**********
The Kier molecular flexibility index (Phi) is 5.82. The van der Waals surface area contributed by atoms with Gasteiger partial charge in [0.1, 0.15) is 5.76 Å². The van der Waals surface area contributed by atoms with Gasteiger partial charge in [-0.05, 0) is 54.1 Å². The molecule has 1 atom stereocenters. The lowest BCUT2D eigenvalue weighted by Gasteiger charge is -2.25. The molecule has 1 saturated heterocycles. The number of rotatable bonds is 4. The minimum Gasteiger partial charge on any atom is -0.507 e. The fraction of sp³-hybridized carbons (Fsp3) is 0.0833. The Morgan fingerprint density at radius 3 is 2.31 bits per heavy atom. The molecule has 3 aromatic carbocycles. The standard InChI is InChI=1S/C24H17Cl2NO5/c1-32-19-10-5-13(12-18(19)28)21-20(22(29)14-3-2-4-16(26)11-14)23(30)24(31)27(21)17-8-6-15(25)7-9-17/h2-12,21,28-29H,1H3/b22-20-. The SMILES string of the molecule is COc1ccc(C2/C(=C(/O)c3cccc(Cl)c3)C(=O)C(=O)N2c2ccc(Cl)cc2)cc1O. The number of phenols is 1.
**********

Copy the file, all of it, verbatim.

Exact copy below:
The Kier molecular flexibility index (Phi) is 5.82. The van der Waals surface area contributed by atoms with Gasteiger partial charge in [0.1, 0.15) is 5.76 Å². The van der Waals surface area contributed by atoms with Gasteiger partial charge in [-0.05, 0) is 54.1 Å². The molecule has 1 atom stereocenters. The lowest BCUT2D eigenvalue weighted by Gasteiger charge is -2.25. The molecule has 1 saturated heterocycles. The number of rotatable bonds is 4. The minimum Gasteiger partial charge on any atom is -0.507 e. The fraction of sp³-hybridized carbons (Fsp3) is 0.0833. The Morgan fingerprint density at radius 3 is 2.31 bits per heavy atom. The molecule has 3 aromatic carbocycles. The standard InChI is InChI=1S/C24H17Cl2NO5/c1-32-19-10-5-13(12-18(19)28)21-20(22(29)14-3-2-4-16(26)11-14)23(30)24(31)27(21)17-8-6-15(25)7-9-17/h2-12,21,28-29H,1H3/b22-20-. The SMILES string of the molecule is COc1ccc(C2/C(=C(/O)c3cccc(Cl)c3)C(=O)C(=O)N2c2ccc(Cl)cc2)cc1O. The number of phenols is 1.